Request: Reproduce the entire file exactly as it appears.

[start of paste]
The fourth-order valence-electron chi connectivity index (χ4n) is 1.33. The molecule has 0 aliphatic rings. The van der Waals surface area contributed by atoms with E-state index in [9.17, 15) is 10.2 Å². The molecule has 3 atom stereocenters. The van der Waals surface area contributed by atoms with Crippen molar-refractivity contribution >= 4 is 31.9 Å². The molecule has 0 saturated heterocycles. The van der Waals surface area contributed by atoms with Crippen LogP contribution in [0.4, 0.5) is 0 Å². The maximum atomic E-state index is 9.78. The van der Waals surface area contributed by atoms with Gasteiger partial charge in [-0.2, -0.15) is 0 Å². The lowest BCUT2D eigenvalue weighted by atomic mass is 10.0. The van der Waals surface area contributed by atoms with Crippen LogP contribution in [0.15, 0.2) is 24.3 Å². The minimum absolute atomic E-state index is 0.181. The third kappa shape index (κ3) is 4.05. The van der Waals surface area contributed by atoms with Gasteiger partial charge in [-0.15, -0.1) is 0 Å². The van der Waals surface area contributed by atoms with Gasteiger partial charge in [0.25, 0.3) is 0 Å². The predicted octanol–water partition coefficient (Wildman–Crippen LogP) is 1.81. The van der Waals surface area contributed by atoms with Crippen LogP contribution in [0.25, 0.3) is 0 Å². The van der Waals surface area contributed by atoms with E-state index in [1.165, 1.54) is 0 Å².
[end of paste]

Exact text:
The fourth-order valence-electron chi connectivity index (χ4n) is 1.33. The molecule has 0 aliphatic rings. The van der Waals surface area contributed by atoms with E-state index in [9.17, 15) is 10.2 Å². The molecule has 3 atom stereocenters. The van der Waals surface area contributed by atoms with Crippen molar-refractivity contribution >= 4 is 31.9 Å². The molecule has 0 saturated heterocycles. The van der Waals surface area contributed by atoms with Crippen LogP contribution in [0.4, 0.5) is 0 Å². The maximum atomic E-state index is 9.78. The van der Waals surface area contributed by atoms with Gasteiger partial charge in [-0.2, -0.15) is 0 Å². The lowest BCUT2D eigenvalue weighted by atomic mass is 10.0. The van der Waals surface area contributed by atoms with Crippen LogP contribution in [0.15, 0.2) is 24.3 Å². The minimum absolute atomic E-state index is 0.181. The third kappa shape index (κ3) is 4.05. The van der Waals surface area contributed by atoms with Gasteiger partial charge in [-0.15, -0.1) is 0 Å². The van der Waals surface area contributed by atoms with Gasteiger partial charge in [0.25, 0.3) is 0 Å². The predicted octanol–water partition coefficient (Wildman–Crippen LogP) is 1.81. The van der Waals surface area contributed by atoms with Crippen LogP contribution in [0.25, 0.3) is 0 Å². The van der Waals surface area contributed by atoms with E-state index in [1.165, 1.54) is 0 Å².